Once we begin to see the good in ourselves now, we can look back and see what we did to get ourselves through hard times and the ways in which we managed well through difficult, even traumatic, experiences. We start to feel grateful for having gotten through those times to the healthier place we are in presently.

Practice Gratitude

These are positive practices you can try to see which work best for you.

  • Before bedtime, reflect on the best parts of your day. It can be hard some days to come up with much of a list, but even one good thing can bring a smile and a sense of gratitude. Be as specific as possible: “My sister called today and made me laugh.” “The grocery clerk really liked my bracelet.” “The puppy learned to sit at my command.” “The sunset was gorgeous tonight—red, orange, and pink.” Specificity can help you become more aware of what you have to be grateful for.
  • Identify three small things that you’re grateful for every morning, or quietly before a meal, or at bedtime, once again being as specific as possible.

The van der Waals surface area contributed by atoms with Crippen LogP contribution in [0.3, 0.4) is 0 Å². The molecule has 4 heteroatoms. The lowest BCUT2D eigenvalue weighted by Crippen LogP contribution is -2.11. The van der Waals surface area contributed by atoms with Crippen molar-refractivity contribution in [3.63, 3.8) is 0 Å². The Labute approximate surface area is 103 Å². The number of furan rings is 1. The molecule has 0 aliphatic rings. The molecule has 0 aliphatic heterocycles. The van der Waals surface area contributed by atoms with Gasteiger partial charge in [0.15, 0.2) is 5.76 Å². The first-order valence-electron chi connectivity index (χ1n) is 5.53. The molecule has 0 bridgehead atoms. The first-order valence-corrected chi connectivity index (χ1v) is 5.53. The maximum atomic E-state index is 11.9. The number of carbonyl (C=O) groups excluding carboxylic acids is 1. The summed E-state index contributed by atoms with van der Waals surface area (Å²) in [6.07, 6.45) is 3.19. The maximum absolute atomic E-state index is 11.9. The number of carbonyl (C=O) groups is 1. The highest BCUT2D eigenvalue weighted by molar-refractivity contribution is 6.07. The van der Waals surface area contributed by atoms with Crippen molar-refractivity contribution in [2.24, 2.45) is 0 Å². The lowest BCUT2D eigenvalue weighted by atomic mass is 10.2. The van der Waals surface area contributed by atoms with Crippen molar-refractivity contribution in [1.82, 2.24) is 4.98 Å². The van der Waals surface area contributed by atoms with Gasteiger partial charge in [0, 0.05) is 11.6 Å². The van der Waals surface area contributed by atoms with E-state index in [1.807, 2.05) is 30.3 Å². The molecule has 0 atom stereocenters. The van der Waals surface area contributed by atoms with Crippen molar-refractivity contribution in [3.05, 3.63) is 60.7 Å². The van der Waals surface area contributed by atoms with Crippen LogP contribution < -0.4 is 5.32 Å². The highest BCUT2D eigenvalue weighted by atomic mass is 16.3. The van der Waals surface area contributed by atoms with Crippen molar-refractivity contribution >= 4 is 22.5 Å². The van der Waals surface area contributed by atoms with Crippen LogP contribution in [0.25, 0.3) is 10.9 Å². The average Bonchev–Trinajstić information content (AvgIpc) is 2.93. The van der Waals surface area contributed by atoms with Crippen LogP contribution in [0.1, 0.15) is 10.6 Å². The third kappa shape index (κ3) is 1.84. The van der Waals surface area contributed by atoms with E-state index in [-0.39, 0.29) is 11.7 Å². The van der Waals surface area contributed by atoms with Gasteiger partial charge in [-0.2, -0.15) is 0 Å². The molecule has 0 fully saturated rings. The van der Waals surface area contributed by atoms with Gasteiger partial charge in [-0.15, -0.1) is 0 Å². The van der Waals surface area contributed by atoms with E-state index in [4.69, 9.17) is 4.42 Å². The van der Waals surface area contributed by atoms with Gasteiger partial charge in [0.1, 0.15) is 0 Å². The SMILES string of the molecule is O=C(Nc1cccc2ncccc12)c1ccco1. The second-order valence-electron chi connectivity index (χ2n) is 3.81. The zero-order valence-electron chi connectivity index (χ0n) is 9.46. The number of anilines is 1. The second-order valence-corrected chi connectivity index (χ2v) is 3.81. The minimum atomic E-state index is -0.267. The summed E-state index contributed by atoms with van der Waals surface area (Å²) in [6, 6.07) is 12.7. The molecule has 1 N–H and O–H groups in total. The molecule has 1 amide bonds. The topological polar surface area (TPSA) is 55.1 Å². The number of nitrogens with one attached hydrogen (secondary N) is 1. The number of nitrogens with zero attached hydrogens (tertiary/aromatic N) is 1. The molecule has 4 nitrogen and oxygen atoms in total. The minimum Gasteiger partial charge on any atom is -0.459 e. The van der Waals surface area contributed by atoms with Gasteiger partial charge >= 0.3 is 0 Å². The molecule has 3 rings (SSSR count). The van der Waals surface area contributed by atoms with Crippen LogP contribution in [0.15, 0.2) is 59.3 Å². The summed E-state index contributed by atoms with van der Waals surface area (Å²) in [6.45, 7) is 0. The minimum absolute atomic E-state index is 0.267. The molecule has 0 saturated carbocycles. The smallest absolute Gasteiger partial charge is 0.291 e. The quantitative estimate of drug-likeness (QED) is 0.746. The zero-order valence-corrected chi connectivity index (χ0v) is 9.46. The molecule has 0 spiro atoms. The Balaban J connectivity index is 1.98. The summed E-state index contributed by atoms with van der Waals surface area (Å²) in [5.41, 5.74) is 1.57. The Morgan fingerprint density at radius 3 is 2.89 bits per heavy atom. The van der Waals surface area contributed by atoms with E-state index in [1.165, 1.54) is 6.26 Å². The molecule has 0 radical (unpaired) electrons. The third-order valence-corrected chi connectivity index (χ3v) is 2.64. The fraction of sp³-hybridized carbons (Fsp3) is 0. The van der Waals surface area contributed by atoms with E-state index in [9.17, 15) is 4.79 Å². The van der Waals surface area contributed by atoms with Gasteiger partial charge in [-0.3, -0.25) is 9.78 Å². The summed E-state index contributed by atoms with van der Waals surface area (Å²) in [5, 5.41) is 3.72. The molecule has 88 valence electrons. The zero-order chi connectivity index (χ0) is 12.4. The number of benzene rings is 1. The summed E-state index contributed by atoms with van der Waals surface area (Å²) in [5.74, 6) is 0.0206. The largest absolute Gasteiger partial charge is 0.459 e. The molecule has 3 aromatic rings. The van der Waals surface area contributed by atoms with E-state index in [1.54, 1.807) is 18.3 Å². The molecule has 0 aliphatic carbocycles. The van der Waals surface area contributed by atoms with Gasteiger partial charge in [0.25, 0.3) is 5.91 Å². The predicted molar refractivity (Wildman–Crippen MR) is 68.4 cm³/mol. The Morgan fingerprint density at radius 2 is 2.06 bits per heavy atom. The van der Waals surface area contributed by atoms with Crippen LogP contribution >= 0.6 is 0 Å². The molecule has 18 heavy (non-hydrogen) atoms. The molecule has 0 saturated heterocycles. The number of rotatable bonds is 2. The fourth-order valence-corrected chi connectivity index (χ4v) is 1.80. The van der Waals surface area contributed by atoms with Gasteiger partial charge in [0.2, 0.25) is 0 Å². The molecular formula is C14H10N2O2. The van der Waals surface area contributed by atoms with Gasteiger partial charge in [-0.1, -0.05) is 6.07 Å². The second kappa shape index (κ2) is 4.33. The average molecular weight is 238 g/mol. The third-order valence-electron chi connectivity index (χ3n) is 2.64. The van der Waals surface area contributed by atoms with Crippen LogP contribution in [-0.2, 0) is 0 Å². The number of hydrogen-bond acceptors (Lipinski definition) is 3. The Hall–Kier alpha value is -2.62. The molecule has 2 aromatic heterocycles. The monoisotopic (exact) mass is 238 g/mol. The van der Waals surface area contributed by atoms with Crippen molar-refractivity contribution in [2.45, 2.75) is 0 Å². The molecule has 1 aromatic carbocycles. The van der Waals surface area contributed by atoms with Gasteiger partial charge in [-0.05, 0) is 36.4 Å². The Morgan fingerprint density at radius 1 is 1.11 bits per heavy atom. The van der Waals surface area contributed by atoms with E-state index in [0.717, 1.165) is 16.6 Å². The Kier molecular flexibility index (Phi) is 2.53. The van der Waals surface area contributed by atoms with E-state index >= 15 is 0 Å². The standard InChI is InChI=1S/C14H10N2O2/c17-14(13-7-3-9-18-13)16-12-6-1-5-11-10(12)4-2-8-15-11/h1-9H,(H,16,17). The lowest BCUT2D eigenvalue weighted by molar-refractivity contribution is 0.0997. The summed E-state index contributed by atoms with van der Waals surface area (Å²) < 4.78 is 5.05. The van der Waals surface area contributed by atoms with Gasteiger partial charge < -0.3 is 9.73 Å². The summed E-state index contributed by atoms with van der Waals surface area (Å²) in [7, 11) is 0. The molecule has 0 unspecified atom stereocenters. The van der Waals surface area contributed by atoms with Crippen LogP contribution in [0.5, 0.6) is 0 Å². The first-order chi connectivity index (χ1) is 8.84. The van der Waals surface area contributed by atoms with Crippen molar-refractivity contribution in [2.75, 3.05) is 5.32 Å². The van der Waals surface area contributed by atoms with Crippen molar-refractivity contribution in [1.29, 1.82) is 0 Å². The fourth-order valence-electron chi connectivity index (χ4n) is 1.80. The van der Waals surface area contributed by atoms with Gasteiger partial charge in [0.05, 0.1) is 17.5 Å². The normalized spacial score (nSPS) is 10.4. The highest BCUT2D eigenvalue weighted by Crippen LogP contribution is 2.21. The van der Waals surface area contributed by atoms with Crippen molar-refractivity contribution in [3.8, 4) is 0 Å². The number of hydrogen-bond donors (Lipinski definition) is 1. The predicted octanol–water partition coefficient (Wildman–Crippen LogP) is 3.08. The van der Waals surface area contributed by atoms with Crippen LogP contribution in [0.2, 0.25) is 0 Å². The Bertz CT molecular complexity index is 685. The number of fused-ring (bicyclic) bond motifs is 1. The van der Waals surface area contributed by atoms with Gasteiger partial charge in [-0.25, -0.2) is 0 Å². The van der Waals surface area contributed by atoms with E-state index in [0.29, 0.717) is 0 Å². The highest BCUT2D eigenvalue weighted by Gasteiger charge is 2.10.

• Set aside time each day or maybe a few times a day to visualize a favorite place or time where you felt deliciously content. Settle into the feelings you had in that place and let them seep into your present consciousness. Doing this regularly is another way to shift your emotions, thereby shifting your thoughts.
  • When you hear that negative voice, stop and look around. What do you see that makes you happy and grateful? This is the holiday season so maybe you see a cheerful fire in the fireplace or a slice of pumpkin pie waiting to be eaten. Maybe it’s a new baby in the family. Or it might be something as simple as red and gold leaves swirling in the wind outside the window. List each thing and take a second or two to be grateful. This can be particularly useful during stressful times like the holidays.